Mainland Chinese find Hong Kong a shopper’s paradise

Hong Kong – Visitors from mainland China were Hong Kong’s biggest spenders in 2010, running up till receipts of around 7,453 Hong Kong dollars each (958 US dollars), figures released by the Tourism Board Monday showed.

Of the 20 million visitors who stayed overnight in the city, the 11.5 million Chinese spent the most, followed by visitors from Australia, New Zealand and the South Pacific who spent around 7,050 Hong Kong dollars each, and then the Europeans, Africans and those from the Middle East who spent 6,674 Hong Kong dollars each.

In total, spending by tourists in Hong Kong reached a record high of 210 billion Hong Kong dollars in 2010, a 32.7-per-cent increase on 2009.

Hong Kong Tourism Board chairman James Tien said expenditure had been boosted by the increase in total visitors which reached 36.03 million in 2010, a rise of 21.8 per cent year-on-year.

‘Looking into 2011, we expect further growth in arrivals to 39.64 million, provided that the global economy remains stable and the mainland maintains its robust economic growth,’ he said.

Of the 36.03 million visitors in 2010, around two-thirds, or 22 million, were mainland Chinese, whose numbers have risen steadily since the easing of cross-border travel restrictions between the city and mainland China from 2003 onwards.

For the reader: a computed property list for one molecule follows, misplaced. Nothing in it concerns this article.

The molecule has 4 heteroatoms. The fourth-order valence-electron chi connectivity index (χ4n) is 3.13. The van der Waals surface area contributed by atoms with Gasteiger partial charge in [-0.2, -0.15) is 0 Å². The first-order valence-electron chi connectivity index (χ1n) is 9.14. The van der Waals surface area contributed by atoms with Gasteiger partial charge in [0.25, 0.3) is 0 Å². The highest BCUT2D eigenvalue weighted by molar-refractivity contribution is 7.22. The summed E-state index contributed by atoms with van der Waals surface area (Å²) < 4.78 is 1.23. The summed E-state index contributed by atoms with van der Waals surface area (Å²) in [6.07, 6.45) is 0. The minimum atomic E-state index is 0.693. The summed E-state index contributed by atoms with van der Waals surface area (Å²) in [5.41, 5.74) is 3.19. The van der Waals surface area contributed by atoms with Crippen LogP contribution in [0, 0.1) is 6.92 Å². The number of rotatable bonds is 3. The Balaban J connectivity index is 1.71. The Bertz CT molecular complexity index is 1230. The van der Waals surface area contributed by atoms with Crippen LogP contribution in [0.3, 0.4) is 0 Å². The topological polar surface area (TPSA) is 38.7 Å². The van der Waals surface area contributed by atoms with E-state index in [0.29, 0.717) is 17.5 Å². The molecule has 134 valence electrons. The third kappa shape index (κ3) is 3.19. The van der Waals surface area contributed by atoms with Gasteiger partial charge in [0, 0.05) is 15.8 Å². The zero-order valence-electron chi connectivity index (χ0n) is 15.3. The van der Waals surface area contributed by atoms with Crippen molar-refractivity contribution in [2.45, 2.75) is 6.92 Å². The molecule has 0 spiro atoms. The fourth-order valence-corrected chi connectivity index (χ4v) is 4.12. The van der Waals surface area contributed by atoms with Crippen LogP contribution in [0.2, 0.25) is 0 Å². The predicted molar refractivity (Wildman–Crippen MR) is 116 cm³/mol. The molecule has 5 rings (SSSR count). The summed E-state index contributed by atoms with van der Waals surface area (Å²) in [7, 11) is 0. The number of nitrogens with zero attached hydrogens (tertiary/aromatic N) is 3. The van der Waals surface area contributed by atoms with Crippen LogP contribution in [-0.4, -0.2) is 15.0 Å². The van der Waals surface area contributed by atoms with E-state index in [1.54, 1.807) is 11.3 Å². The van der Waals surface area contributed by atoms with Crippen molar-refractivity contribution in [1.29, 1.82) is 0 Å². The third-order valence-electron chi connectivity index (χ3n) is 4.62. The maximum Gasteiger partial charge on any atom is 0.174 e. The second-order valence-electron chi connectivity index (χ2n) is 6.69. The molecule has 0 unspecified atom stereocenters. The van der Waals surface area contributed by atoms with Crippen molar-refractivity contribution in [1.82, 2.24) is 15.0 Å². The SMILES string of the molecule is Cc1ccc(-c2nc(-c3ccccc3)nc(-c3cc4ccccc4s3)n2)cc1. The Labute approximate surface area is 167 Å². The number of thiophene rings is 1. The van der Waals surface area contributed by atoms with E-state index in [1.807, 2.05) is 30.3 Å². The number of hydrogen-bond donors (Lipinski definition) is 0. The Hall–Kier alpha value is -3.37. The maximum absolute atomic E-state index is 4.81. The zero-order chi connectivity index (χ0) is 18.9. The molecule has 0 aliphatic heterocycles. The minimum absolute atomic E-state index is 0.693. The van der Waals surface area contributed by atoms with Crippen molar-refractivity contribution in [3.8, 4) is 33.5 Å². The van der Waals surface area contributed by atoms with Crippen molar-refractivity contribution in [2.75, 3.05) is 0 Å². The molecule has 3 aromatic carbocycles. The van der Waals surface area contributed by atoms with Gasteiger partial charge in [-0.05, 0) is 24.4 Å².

The tourism board said the increased spending by mainland visitors reflected the economic growth of mainland China.

Experts also say high inflation in China and the rising value of the Chinese currency against the Hong Kong dollar, which is pegged to the US dollar, is making a day trip to Hong Kong more cost-effective.

Travel companies in southern Chinese cities have even begun running day shopping trips in which cross-border travellers visit supermarkets and shopping centres to stock up on day-to-day products rather than the more traditional tourist must-haves such as luxury branded goods.

The tourism boards said ready-made clothes were high on the shopping list of the Chinese visitors, with 73.6 and 92.2 per cent of overnight and same-day visitors respectively saying they had purchased these items during their trips.

Other popular items include cosmetics, snacks, shoes, medicine and herbs.


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